In some ways, this is the easy stuff. I don’t mean being the victim of inappropriate advances or systemic limitations of access is easy – obviously it’s the very opposite – I mean that these are the kinds of behaviours that we can easily agree must change in order to move the dial toward greater gender equality. Wider cultural change in organisations and industries is also not easy, but there are structural things that we can readily implement to support that change. Where it perhaps gets more challenging is in how we each show up in the workplace as it currently exists. What can I do differently to better advantage myself, my colleagues and the business I work in?
Questions of Female/Male Paradigm
In consideration of our own individual behaviour, it’s worth considering female and male paradigms. Yes, absolutely, we are venturing into the territory of massive generalisation. And yes, none of what we’re exploring here is exclusively ‘female/male’, nor are the roles in any interaction exclusively the domain of either a woman or a man. But for the sake of our enquiry as to how we can do better, let’s allow ourselves to speak in generalisations for a moment.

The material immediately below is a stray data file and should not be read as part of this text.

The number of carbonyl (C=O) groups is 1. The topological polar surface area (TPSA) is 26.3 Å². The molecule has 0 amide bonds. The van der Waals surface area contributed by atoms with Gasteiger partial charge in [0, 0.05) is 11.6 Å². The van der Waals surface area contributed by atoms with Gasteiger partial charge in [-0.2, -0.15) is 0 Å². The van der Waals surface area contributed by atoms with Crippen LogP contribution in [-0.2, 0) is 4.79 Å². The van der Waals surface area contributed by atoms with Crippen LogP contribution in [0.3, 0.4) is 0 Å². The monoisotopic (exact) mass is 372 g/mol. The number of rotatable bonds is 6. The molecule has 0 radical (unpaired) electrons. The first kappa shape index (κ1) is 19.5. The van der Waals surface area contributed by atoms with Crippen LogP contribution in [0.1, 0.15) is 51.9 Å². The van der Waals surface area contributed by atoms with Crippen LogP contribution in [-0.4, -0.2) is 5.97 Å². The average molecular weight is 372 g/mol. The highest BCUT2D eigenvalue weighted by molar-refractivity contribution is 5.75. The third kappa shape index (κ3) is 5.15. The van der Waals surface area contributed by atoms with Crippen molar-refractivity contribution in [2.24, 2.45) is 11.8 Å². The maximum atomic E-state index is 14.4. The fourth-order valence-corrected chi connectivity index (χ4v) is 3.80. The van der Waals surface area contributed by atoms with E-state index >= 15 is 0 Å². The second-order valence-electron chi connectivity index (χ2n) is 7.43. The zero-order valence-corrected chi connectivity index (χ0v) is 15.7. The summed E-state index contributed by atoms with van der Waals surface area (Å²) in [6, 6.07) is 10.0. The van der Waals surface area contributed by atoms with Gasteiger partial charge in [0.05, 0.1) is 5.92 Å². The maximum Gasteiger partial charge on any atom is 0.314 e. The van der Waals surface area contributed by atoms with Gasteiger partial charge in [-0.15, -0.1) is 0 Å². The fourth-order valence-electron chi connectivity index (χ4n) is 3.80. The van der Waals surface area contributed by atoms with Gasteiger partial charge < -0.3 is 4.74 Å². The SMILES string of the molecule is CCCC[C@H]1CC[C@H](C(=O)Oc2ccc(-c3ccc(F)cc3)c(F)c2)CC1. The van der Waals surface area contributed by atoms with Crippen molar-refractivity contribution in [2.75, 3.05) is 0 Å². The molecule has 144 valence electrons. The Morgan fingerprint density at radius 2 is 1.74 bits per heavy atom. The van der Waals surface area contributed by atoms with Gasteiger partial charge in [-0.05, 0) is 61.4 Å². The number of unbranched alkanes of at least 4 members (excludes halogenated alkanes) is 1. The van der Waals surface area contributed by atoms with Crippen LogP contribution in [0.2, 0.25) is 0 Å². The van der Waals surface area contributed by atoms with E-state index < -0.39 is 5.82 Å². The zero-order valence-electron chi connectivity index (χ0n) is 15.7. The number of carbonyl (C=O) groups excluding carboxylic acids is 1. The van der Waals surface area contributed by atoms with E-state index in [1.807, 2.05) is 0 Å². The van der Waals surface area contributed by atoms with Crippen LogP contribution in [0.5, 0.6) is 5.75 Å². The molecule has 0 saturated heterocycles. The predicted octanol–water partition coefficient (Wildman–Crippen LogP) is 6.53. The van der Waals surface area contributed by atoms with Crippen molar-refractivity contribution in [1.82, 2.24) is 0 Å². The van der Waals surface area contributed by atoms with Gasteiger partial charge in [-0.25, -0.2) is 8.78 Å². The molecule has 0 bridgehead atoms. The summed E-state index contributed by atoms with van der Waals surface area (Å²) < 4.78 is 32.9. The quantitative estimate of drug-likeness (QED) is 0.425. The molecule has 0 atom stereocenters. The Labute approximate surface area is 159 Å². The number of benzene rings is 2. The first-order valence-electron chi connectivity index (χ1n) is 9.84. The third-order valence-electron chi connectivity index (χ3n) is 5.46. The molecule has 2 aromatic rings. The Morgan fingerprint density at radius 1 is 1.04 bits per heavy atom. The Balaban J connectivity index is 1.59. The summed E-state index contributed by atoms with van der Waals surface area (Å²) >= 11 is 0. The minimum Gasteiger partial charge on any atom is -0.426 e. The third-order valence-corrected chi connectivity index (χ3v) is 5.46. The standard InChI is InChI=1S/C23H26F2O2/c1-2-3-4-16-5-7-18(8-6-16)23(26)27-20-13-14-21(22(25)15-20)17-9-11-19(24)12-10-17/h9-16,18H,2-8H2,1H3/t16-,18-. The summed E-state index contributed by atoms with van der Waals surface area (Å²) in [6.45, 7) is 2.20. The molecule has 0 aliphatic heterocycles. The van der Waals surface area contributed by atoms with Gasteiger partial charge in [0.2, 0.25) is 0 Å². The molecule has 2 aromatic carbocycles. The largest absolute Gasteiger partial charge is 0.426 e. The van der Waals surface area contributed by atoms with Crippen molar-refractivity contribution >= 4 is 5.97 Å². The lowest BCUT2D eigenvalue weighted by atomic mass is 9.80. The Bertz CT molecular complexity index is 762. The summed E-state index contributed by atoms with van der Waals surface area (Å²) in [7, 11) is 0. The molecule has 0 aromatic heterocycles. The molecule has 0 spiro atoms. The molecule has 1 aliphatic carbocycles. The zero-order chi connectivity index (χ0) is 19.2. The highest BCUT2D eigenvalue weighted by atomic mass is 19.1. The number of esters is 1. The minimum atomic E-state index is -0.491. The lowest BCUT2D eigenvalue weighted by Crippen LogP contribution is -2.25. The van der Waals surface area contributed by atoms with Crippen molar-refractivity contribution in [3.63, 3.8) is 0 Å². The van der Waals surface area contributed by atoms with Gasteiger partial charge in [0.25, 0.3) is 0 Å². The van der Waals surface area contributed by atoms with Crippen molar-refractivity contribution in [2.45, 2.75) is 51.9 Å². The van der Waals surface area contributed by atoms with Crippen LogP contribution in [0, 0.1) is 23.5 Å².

Let’s also consider that in looking at female/male paradigms we are also looking at the very core of our own beingness, wherever we might consider ourselves in the him/her/they strata. How we ‘show up’ is driven by our own particular, individual mix of all kinds of unconscious societal, biological, psychological, experiential and cultural considerations and motivations, which are beyond simple male or female paradigm definitions. Accepting that, let’s give ourselves permission to be simplistic for our purposes here and talk in terms of ‘male’ and ‘female’ paradigms, to illustrate themes of interest to come out of what was a powerful conversation today.
Notably, we can observe that men are quick to speak up and be heard. This is not a criticism. Clearly every man present today was there honestly and whole heatedly in support of the agenda of the session. My own perception was that universally what was shared today, from men and women alike, was positively contributing to the discussion, and with an intent to share, learn, support and grow. But we cannot pretend that the first three people to speak were not men, despite being a little outnumbered by women in the group. It was a perfect set up for our conversation and there is so much that we can glean from this simple, all too often (often unnoticed by the men) occurrence. I’ve been at events populated almost exclusively by women, and the first hand up after the talk is the one man in the audience! What is that? Cultural? Biological? Familial? Confidence? Over-compensation?… I honestly don’t know. Are men over-bearing? Are women too reserved in their opinion?… I wouldn’t like to say. The more useful question might be: What do I, whether I am a man or woman, want to do to do with this propensity? How might I, as an individual, be more effective in response to this paradigm? Interesting questions indeed.